By Hamda AlHashemi (@Hamda_AlHashemi)
“To see what is in front of one’s nose needs a constant struggle,” said George in his essay, ‘In Front of Your Nose’ in 1964. In the journey of life we undergo different situations where we tend to take the wrong course of action because we lack a clear vision of what the situation is really about. Not everything is always as it seems, and sometimes we need to step back and look at things from a different perspective.
One of the artists, whom I have examined their work, has a lot of work that revolves around this problem; how human beings can look beyond what is in front of them to reach a state of mind where they can find a new perspective on life in itself, and how they can improve themselves through that perspective.
Timo Nasseri, a sculptor, photographer, and an ink-drawing artist, was born to a German father and an Iranian mother. His mixed cultural background resulted in him using elements of Islamic architecture, the Muqarans, and displaying them in new and creative ways. He extracts the geometrical shapes and rebuilds them into a complicated, yet aesthetically interesting way.
Another part of his work revolves around using Arabic/ Iranian words and building them into a wall sculptor. He manipulates the material used in building the word to reflect the meaning of the word itself, literarily and emotionally.
His largest piece, called “Fadjr”, built in 2007, was one of the most impressive ones I have seen. The piece is made out of polished stainless steel, and has the dimensions of 500 x 160 x 200 cm. The word “Fadjr” means dawn in Arabic, and it is also the first of the Muslim daily prayers. The material used gives a reflection similar to that of the sun at dawn. And since the piece is magnificent, one has to walk around it, step back, and stand at different levels to actually be able to read it.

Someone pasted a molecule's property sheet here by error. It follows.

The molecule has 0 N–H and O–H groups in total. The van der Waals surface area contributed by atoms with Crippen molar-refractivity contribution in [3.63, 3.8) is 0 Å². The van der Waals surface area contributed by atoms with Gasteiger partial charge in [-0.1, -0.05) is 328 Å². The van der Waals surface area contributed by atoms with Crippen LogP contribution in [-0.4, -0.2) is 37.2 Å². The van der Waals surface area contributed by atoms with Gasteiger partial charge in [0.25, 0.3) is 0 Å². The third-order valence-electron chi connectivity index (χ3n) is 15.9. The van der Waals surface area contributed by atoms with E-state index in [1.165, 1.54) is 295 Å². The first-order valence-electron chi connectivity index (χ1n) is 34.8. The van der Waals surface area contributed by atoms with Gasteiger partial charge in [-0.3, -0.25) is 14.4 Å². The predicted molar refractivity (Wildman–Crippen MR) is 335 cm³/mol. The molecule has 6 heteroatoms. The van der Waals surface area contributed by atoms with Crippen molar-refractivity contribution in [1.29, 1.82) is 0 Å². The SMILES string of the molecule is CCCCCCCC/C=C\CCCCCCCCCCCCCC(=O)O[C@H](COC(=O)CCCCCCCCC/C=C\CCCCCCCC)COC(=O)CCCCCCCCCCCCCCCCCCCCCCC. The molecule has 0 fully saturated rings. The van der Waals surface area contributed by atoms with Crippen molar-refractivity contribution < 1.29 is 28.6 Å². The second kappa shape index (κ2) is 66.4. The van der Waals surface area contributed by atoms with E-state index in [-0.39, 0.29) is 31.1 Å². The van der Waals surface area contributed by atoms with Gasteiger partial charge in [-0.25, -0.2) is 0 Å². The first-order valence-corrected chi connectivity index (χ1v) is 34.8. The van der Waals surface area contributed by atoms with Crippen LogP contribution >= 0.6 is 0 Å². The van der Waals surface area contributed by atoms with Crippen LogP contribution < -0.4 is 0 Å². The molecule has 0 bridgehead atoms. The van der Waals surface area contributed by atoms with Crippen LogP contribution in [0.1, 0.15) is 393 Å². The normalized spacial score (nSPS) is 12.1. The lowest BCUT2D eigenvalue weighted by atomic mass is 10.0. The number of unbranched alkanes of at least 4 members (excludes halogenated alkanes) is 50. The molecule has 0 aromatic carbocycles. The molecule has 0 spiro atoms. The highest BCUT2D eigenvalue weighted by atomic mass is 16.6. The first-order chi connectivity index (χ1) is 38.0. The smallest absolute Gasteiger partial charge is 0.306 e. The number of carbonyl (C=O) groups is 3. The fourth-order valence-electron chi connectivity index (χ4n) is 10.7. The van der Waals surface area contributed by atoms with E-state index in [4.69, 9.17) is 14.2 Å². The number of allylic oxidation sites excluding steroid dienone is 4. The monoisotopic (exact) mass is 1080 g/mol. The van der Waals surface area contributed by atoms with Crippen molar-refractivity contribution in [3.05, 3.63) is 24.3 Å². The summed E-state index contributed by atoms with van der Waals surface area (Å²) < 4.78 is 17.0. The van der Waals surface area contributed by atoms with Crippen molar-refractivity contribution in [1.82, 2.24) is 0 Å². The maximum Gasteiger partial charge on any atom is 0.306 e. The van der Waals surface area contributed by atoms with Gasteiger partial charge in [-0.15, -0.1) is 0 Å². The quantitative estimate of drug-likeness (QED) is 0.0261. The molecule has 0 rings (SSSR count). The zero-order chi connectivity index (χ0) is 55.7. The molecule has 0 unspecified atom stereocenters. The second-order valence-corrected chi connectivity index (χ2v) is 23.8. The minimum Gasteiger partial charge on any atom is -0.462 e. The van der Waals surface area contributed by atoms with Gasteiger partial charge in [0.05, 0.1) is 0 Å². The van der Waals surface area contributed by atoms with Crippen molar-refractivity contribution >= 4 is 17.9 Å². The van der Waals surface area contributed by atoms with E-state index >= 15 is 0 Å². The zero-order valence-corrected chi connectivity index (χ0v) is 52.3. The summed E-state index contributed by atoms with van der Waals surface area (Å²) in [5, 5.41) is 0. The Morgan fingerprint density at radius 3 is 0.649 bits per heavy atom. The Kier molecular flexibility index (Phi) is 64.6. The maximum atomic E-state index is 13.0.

The concept is that sometimes we might be so close to a certain situation, but our actions are misguided because we cannot understand the situation very well. Being too close does not always work for our benefit. We need to step back, take some time to think about what is in front of us, look at it from different angles, and then make our decision based on what we see.
During the time we take to study the condition, our entire mentality changes. Our opinion might be altered. And our feelings can take more time to settle down, and we will have the chance to react wiser to the situation.
Not everything we see is at it seems. There is always a different side to everything, and not giving each factor enough time to tell its story, we will make hasty judgments that we will regret. Just take off those glasses, and give them a good wipe. When you wear them again you will the see the whole world from new eyes.
May 2011’s issue:
Hamda AlHashemi is a 20 something year old interior design graduate, and an SZHP employee. She appreciates art, food, psychology and culture. For her, Arabic calligraphy is music for the eyes; beautiful and calming. She thrives to become an entrepreneur of her own furniture line and aims to get her Phd on the long run. Hamda’s articles revolve around how our psychological thoughts influence our actions, and how to use them to our advantage.